Estate Planning is the topic of countless books and the specialty of lawyers who have made a career out of helping clients navigate some very confusing territory. Today, I’d like to offer you my 101 version to give you a start in this process and help you know what questions you should ask if you see an estate planning attorney.
To simplify this topic a bit, I’ll break this topic down to three sub-categories; wills, designated beneficiaries, and trusts.
A will is a relatively inexpensive (sub $500) first step in the proper handling of your affairs after your death. In it, you make known your desire for guardianship of your children, as well as who you want to get your possessions after you die. In your will you also need to name the executor of the will. Ideally, this is someone whom you trust and has the ability to serve in this position. Upon your passing, the executor needs to settle the finances of the estate including the payment of any debts and taxes, collection of any money owed to the estate. And finally, disburse the assets according to the terms of the will.
Often the same attorney who prepares your will also will offer you what is called a “living will,” the document that spells out your wishes regarding life prolonging medical treatment. Don’t pass on this important document; it will save your family from a very tough decision.
A little discussed aspect of estate planning, the designated beneficiary may be the main conduit for much of your estate to pass. This refers to how accounts themselves can have a beneficiary which takes priority over any wishes expressed in your will. Retirement accounts including 401(k), IRA, and others are in this category. It’s important to consider this for a number of reasons. As time passes, you might have updated your will. That’s great, but did you update your 401(k) at work, or does it currently list the spouse you had 25 years ago? The people listed as beneficiaries on the account are who will inherit your money, not the people listed on your will. Not all 401(k) administrators will allow a non-spouse to take withdrawals over their lifetime, some offer a maximum 5 year payout. This is one of the factors you should consider when leaving money in the 401(k) of a former employer or transfer it to an IRA. The bottom line – make it a habit to check your beneficiaries on your retirement accounts or any accounts with “pay on death provisions.” This will save those who survive you from wondering why a former spouse or friend you haven’t spoken to in decades was the recipient of your account.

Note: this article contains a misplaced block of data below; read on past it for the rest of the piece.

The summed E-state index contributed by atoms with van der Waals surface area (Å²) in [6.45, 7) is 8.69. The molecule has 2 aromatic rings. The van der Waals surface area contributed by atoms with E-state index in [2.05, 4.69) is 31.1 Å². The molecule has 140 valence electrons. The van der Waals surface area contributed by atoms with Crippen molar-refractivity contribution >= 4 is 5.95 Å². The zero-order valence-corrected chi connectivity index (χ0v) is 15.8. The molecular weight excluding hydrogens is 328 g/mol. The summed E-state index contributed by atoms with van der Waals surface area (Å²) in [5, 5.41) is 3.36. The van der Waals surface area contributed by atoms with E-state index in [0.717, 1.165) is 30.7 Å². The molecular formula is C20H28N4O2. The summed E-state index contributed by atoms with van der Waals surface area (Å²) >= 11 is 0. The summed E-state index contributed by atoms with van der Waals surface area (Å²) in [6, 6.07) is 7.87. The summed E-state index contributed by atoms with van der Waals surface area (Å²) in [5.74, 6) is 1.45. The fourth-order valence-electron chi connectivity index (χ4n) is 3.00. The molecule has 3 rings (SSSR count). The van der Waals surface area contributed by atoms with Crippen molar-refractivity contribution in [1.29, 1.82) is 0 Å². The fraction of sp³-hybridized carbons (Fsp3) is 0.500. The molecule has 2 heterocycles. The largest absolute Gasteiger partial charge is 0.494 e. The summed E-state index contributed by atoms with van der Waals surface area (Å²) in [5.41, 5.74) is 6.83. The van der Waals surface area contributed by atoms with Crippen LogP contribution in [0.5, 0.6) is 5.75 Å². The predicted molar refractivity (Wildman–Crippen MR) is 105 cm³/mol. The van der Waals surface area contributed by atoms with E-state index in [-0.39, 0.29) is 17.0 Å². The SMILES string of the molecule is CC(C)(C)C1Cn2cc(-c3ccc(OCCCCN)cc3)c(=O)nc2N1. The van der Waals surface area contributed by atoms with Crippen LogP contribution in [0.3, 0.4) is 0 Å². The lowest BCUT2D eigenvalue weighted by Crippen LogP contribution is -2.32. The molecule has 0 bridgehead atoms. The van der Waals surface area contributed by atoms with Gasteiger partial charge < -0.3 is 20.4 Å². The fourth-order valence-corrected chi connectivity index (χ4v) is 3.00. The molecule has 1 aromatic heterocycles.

With the exact details of the estate tax in a bit of flux right now, no one can be certain what the exemption will be or whether or not there will even be an estate tax next year. Still, there are a number of uses of a trust that are somewhat independent of such changes in the laws. First, the Special Needs Trust (Also called a Supplemental Needs Trust) allows you to set aside money for a beneficiary who has a disability. If they received the funds outright, they might be disqualified from receiving government assistance. This is a way to leave them additional funds without impacting their benefits. Another common use for a trust is a Spendthrift Trust. You may feel that one or more of your beneficiaries isn’t ready to handle a windfall. This trust will allow you to leave the money in a way that will restrict withdrawals, typically to 5% of assets in the trust. Wording can be included to provide for unusual expenses such as medical bills or home repairs at the discretion of the assigned trustee. In April ’08 I wrote a post titled “On my death, please, take a breath” in which I describe a situation where such a trust could have helped avoid a large tax bill.
This article is an introduction only. The issues surrounding estate planning are often very sensitive. Wherever family and money are concerned one often needs to tread lightly. If you have a specific situation you’d like to discuss, ask in the comments as people are happy to help, but keep in mind, ultimately you need to work with a professional to be sure your will and trust is properly executed.